The Mandarin Chef in Arcadia is a pretty dinky and super dirty restaurant, even by my standards. I’ll sum it up quick: I’m glad I came to try the lamb satay recommended to me by more than once, but I just couldn’t find the magic in the place, and one visit was enough.
The all-you-can huo guo buffet runs for $13.99, and if you add on $2/person they throw in an order of their house lamb satay.
The satay is done dry style, spicy upon request (which you should always request!) with chunks of lamb, green onions, peppers and garlic. If you get a bit of everything into one bite, it’s quite a heady experience, rich and meaty with near raw garlic and slippery rods of green onion. There seems to be more lamb fat than actual meat in the dish, however taking into consideration that it is an all you can eat, great quality can’t be expected at this price.
I always try to sit on the spicy side of the huo guo pot and only venture to the mild broth section when I’ve accidentally eaten a pepper out of curiosity (or stupidity, whichever your prefer, heehee). The layer of oil covering the hot side is unusually thick, making for a more flavorful, though fatty meal ;)
A trio of ‘dipping’ sauces for you to blend your own combo. From left to right is a peanut sauce, satay sauce and bean curd sauce. The bean curd is my favorite, pungent and devilish salty, slightly thicker than the rest.
You check off anything you want on the list and they bring our mini servings so that you can order and finish a greater variety of dishes. Pictured here is beef and lamb.
We decided to pass on the rice, thinking it would fill us up too quickly and went with some noodles instead.
Prior to this visit, I though that corn would be a strange item to put in huo guo, but it has quickly become one of my favorites. In addition to sweetening the broth, the corn itself is sooo good to eat after being boiled for a few minutes, hot and sweet with spices clinging onto each kernel.
Pollack and shrimp…and something hiding there in the back, which I cannot identify!
A trio of mushrooms – the enoki mushrooms are always my favorite in huo guo.
Just mediocre wonton, with the ratio of skin to meat running about 10 million:1, hehe. Or maybe my grandma’s wontons has already spoiled me beyond all home.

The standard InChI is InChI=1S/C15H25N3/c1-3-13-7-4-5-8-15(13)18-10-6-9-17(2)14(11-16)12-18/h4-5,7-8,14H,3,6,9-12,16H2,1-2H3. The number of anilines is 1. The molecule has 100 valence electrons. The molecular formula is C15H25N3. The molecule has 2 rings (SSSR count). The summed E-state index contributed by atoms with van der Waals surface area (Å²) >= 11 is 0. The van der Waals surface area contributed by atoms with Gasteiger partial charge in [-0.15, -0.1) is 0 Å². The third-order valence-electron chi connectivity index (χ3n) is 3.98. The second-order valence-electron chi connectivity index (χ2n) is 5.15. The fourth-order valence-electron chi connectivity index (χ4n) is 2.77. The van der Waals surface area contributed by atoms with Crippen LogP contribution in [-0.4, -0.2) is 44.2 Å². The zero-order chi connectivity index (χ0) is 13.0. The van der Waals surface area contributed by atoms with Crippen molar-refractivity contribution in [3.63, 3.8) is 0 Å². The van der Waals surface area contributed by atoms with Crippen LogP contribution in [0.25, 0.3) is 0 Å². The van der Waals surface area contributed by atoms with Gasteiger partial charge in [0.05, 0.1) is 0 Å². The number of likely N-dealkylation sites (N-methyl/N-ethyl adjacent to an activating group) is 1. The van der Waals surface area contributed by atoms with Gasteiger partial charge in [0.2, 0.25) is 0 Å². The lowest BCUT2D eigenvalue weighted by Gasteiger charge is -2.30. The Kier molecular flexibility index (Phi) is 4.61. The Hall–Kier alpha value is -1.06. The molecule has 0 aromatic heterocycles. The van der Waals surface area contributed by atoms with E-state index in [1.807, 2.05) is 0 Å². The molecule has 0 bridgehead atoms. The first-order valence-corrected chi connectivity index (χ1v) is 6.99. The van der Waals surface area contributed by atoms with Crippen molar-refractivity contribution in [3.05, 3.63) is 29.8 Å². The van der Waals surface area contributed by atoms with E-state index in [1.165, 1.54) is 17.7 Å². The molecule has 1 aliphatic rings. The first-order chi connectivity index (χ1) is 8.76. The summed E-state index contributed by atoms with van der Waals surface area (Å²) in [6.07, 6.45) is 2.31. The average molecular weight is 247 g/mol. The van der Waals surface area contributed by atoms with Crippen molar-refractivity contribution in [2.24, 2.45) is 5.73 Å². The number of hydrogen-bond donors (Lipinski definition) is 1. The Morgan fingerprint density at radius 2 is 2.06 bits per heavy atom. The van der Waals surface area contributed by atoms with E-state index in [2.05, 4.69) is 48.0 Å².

Veggies to be healthy!
If there were one huo guo place I could confidently recommend, it would be San Gabriel’s Little Sheep Café, located on the third floor of the Hilton Plaza. The firs thing you notice when walking in are the bright Christmans lights strung thoughout the entrance – what a welcome! hehe.
It’s the biggest of all the huo guo places I’ve been to and remarkably clean. So clean (and very well lit too)!
We were given a trio of complementary dishes to begin, sliced ginger, boiled peanuts, and sesame sprinkled bread with sweet mashed beans layered in the top half and something salty, tasting mustard cabbage on the bottom half, though I suspect it’s more likely something else.
The huo guo pot! Only downside to this was that the spicy half was the mildest of all the restaurants, the red color of the broth seemed almost to be only for show.
A set of different sauces to mix your own concoction, this is probably the most fun part of the meal cause no sauce every turns out the same and you’d be hard press to succeed in ever making the exact same blend again. Always something new!
The lamb is cut so thin that you could practically see right through the meat, buttery tender and soft, you won’t believe how many plates we went through in a matter of minutes!
The beef was also just as beautiful, a deep meaty red. But I found it hard to eat more than a couple of slices, cause when you have both lamb and beef sitting next to each other, you bet I’m going to hit the lamb first :)
We also made sure to get our carbs and veggies with this entire cart of food…
Here we’ve got spinach, lotus root and lamb balls. I hardly see lamb balls on many huo guo menus, so this was a must try. So soft with barely any fillers, I admit to cleaning out more than half of this plate on my own. I’m a sucker for meatloaf, meatballs…any kind of grounded up, seasoned, then remolded meat. But I’m not a steak person.
Oyster mushrooms, long noodles, and bean curd skin.
Those are rice cakes and enoki mushroom on either end. The ones in the middle look like tofu, so you can imagine how surprised I was when I bit into fishcake! It was a very pleasant surprise.
We made quite a mess!
516 E Live Oak Ave
Arcadia, CA 91006
Little Sheep Café
227 W. Valley Blvd #348
San Gabriel, CA 91776
Freelance contribution by: Lucy Wyndham All tea leaves will eventually lose flavor, but properly stored dried tea leaves can keep their flavor for up to two years, depending on how fermented and intact the leaves are. Black tea leaves, for example, are more fermented than green or white teas, and will stay … Continue reading
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